The Eat Out to Help Out scheme has cost the taxpayer £522million to date and the final bill could well top £600million when all the claims are in.

This figure should be set against an original estimate of £500million and suggests Britons love a bargain more than they fear the pandemic.

More than 100million half price meals were enjoyed under the ‘Rishi’s Dishes’ scheme to breathe new life into restaurants, pubs and cafes.

It seems an astonishing 36million meals were eaten on Bank Holiday Monday alone in a final cut price blow out.

On the face of it, that was three times more than on the first three days of the scheme at the beginning of August.

Many restaurants were fully booked when the scheme came to an end on Bank Holiday Monday with some people warned of queues of up to three hours.

The Treasury said that 84,700 establishments signed up making 130,000 claims worth £522 million. Officials said the higher than expected spending should be seen as a positive in terms of protecting businesses and jobs.

This post first appeared on dailymail.co.uk

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Coronavirus UK: Fears of London gridlock before second lockdown

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coronavirus uk fears of london gridlock before second lockdown

Britons are plotting to head away from cities to rural areas during a second UK lockdown days after Paris saw huge traffic jams as people left city.

The Mail revealed last night that Boris Johnson is expected to announce a second nationwide lockdown next week.

Social media users reacted quickly to say they would flee London and other cities for the countryside before the new restrictions are put in place.

Piers Corbyn and a small number of anti-lockdown protesters were also on the streets of London last night.  

It comes as the roads out of Paris were jammed on Thursday after France‘s second lockdown was ordered yesterday.

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Britons have claimed they will head away to rural areas for the second UK lockdown days after Paris saw huge traffic jams as people left city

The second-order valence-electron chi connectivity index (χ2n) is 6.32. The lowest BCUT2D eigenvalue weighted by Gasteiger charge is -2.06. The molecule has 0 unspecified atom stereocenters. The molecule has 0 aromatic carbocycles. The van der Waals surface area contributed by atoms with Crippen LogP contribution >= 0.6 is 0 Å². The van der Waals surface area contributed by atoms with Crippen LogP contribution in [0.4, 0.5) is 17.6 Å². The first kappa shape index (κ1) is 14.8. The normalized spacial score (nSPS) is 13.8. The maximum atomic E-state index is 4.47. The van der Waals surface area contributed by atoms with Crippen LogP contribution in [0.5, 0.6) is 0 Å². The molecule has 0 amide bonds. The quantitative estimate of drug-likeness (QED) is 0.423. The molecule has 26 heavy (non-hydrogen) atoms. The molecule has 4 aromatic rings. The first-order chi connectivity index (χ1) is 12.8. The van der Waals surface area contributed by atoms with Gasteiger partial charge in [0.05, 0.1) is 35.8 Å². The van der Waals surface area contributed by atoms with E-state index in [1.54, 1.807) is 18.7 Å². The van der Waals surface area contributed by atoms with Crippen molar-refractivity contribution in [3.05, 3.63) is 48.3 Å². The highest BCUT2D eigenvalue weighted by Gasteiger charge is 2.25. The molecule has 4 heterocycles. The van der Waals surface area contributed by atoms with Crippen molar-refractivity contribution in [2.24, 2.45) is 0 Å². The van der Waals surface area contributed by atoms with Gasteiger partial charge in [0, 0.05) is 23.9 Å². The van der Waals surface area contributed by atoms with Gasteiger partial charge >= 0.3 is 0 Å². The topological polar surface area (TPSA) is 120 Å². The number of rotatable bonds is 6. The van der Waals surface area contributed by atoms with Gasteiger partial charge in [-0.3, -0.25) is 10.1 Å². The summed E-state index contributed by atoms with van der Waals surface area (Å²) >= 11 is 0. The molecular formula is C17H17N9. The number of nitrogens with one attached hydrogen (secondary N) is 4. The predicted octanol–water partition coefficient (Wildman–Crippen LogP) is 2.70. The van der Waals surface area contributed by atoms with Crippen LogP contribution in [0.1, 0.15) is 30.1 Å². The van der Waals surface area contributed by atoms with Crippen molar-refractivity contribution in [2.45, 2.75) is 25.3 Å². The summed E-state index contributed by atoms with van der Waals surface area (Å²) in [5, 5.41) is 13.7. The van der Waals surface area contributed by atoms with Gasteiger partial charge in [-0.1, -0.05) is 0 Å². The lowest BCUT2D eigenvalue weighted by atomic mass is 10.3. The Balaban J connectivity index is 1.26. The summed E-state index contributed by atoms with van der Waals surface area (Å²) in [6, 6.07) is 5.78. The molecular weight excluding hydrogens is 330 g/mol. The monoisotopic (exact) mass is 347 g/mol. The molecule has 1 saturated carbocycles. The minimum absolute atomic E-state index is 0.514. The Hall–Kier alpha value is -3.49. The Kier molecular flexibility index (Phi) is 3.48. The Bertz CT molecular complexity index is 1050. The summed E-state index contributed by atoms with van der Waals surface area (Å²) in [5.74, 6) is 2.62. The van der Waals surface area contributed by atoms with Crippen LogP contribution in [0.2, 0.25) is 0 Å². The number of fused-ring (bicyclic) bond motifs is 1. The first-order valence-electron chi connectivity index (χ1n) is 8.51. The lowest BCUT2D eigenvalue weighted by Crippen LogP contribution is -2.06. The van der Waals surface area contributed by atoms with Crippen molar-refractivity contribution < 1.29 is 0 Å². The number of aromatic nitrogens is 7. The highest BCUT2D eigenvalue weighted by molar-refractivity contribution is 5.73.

Britons have claimed they will head away to rural areas for the second UK lockdown days after Paris saw huge traffic jams as people left city

Britons have claimed they will head away to rural areas for the second UK lockdown days after Paris saw huge traffic jams as people left city

Social media users in the UK indicated they would act in the same way to the country’s impending lockdown.

One wrote: ‘So we got until Wednesday for Lockdown 2 rumour has it. 

‘Right the plan is: get a 24 hour covid test tomorrow, if you’re negative we takeover a great big mansion in the countryside for a month and put on shows and make movies and hangout in a giant bubble. Who’s in?’

Another said: ‘I can see a lockdown coming to London soon ….leave London now…it’s going to get horrible!!!’

One said: ‘We staying at grandmas house cus no way I’m gonna be in London in lockdown again.’

Piers Corbyn was on the streetsof London last night with a small number of anti-lockdown protesters

Piers Corbyn was on the streetsof London last night with a small number of anti-lockdown protesters

Piers Corbyn was on the streetsof London last night with a small number of anti-lockdown protesters

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Scientists from the Sage committee yesterday presented No 10 with bleak figures showing that Covid is spreading ‘significantly’ faster than even their original ‘worst-case scenario’ prediction.

Last night a Cabinet source told the Mail that the dramatic move will be announced next week. 

It was not clear exactly what form the new lockdown would take, or what would be ordered to close or how long it would last.

The Government now faces a critical weekend to determine the shape of the measures before an announcement.

The Prime Minister and Chancellor Rishi Sunak are said to have agonised over the decision because of fears it would leave the economy in tatters.